Oregon's 2010 Section 303(d) list, however, did not identify any coastal or estuarine waters as impaired due to pollutants associated with or conditions attributable to ocean acidification. EPA originally partially disapproved Oregon's 303(d) list, finding that Oregon had not reasonably assembled and evaluated all readily available data and water-quality information. OR1-000001 (" OR Disapproval" ). Specifically, Oregon had failed to consider data for numerous pollutants available in Oregon's own Laboratory Analytical and Storage Retrieval (" LASAR" ) database. OR1-00008. Accordingly, EPA independently reviewed this and other available water quality data and, on December 14, 2012, issued a decision adding 870 additional impaired segments to Oregon's 303(d) list. OR1-00008-9; see also OR2-000001-9 (" OR Approval" ). These additions, however, were unrelated to ocean acidification: EPA independently evaluated Oregon's ocean acidification information and approved Oregon's assessment that the information did not require listing any marine waters as impaired. See OR2-0000286-91.

D. CBD's Challenge

During the appropriate notice and comment periods, CBD submitted comments and scientific studies to Washington, Oregon, and EPA arguing that Washington's and Oregon's water quality standards were violated due to ocean acidification. See, e.g., WA-000066-70; WA-000071-86; WA-000198; WA-00813; OR2-000286; OR2-004614; OR004557. In this lawsuit, CBD challenges EPA's approval of Washington's and Oregon's 303(d) lists as arbitrary and capricious because the lists do not identify any coastal waters as impaired by ocean acidification. ( See generally Compl.)

The court previously denied the Western States Petroleum Association and American Petroleum Institute's (collectively, " API" ) motion to intervene, but granted API amicus curiae status. ( See 2/18/14 Order (Dkt. # 22).) Later, the court also granted amicus curiae status to the Ecology Department of the State of Washington (" Ecology" ), the Pacific Coast Federation of Fishermen's Association, Southern California Trawlers' Association and Institute of Fisheries Resources (collectively, " Fishing Associations" ), and climate Ken Caldeira and Jane Lubchenco (collectively, " the Scientists" ). (Dkt. ## 23, 46, 49.) CBD and EPA stipulated to a modified briefing schedule for their cross-motions for summary judgment. (Sched. Ord. (Dkt. # 26).) These motions, as well as the amici curiae briefs, are now before the court.

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A. Summary Judgment Standard

Federal Rule of Civil Procedure 56 permits a court to grant summary judgment where the moving party demonstrates (1) the absence of a genuine issue of material fact and (2) entitlement to judgment as a matter of law. Celotex Corp. v. Catrett, 477 U.S. 317, 322, 106 S.Ct. 2548, 91 L.Ed.2d 265 (1986); see also Galen v. Cnty. of L.A., 477 F.3d 652, 658 (9th Cir. 2007). The moving party bears the initial burden of showing the absence of a genuine issue of material fact. Celotex, 477 U.S. at 323.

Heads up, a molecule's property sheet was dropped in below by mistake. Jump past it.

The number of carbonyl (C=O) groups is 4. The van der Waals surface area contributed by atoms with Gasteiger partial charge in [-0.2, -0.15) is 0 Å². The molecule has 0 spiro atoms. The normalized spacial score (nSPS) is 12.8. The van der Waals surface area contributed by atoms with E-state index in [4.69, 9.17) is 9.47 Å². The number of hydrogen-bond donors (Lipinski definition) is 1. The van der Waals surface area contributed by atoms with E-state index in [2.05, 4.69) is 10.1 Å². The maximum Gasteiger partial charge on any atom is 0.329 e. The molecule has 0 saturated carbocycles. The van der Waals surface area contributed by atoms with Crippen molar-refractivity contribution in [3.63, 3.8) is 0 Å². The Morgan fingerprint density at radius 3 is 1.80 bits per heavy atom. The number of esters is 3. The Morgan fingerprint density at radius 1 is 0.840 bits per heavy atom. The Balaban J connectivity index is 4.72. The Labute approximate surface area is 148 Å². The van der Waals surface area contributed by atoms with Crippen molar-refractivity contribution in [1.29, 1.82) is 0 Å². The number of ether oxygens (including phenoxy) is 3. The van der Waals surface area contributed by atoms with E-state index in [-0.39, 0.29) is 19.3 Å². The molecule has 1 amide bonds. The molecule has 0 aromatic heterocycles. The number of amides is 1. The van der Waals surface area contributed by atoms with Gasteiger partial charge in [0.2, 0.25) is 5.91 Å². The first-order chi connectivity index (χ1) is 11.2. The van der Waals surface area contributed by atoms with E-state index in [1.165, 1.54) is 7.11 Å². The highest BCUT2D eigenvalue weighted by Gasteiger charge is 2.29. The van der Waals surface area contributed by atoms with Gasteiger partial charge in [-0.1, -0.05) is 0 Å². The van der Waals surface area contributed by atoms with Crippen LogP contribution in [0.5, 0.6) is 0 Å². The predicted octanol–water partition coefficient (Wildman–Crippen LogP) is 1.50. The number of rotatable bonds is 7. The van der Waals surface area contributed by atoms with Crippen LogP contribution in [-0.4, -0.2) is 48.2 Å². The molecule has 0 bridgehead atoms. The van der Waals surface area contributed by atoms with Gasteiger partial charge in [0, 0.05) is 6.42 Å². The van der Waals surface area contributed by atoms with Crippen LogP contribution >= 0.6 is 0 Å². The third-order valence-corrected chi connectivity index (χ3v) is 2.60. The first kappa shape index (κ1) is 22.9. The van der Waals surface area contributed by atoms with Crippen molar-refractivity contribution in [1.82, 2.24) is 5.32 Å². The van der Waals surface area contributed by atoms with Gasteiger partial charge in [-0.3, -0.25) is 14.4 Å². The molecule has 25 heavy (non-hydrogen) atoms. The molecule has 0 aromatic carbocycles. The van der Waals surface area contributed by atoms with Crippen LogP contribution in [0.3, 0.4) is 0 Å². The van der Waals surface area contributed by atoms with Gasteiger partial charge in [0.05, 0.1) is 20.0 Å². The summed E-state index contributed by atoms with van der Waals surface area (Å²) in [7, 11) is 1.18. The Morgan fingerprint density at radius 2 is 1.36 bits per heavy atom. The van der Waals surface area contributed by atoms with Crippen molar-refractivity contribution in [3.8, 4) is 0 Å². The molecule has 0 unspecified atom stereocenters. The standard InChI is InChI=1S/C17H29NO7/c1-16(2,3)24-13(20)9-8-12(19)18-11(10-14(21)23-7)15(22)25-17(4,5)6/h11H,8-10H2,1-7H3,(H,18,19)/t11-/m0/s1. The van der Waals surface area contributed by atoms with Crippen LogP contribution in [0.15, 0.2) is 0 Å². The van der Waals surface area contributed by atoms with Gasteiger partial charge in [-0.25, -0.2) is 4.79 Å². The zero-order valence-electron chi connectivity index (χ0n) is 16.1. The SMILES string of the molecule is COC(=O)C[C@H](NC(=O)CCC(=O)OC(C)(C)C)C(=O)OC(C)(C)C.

If the moving party does not bear the ultimate burden of persuasion at trial, it can show the absence of an issue of material fact in two ways: (1) by producing evidence negating an essential element of the nonmoving party's case, or (2) by showing that the nonmoving party lacks evidence of an essential element of its claim or defense. Nissan Fire & Marine Ins. Co. v. Fritz Cos., 210 F.3d 1099, 1106 (9th Cir. 2000). If the moving party will bear the ultimate burden of persuasion at trial, it must establish a prima facie showing in support of its position on that issue. UA Local 343 v. Nor-Cal Plumbing, Inc., 48 F.3d 1465, 1471 (9th Cir. 1994). That is, the moving party must present evidence that, if uncontroverted at trial, would entitle it to prevail on that issue. Id. at 1473.

If the moving party meets its burden of production, the burden then shifts to the nonmoving party to identify specific facts from which a factfinder could reasonably find in the nonmoving party's favor. Celotex, 477 U.S. at 324; Anderson v. Liberty Lobby, Inc., 477 U.S. 242, 252, 106 S.Ct. 2505, 91 L.Ed.2d 202 (1986). In determining whether the factfinder could reasonably find in the nonmoving party's favor, " the court must draw all reasonable inferences in favor of the nonmoving party, and it may not make credibility determinations or weigh the evidence." Reeves v. Sanderson Plumbing Prods., Inc., 530 U.S. 133, 150, 120 S.Ct. 2097, 147 L.Ed.2d 105 (2000). When adjudicating cross-motions for summary judgment, a court " evaluate[s] each motion separately, giving the nonmoving party in each instance the benefit of all reasonable inferences." A.C.L.U. of Nevada v. City of Las Vegas, 466 F.3d 784, 790-91 (9th Cir. 2006).

B. Standing

Before reaching the merits of the action, the court addresses CBD's standing to bring this challenge. API raises the issue of Article III standing in its amicus curiae brief[5] (API Br. (Dkt. # 44)), and

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even if it did not, the court has " an independent duty to assure that standing exists, irrespective of whether the parties challenge it." Washington Envtl. Council v. Bellon, 732 F.3d 1131, 1139 (9th Cir. 2013) (citing Summers v. Earth Island Inst., 555 U.S. 488, 499, 129 S.Ct. 1142, 173 L.Ed.2d 1 (2009)).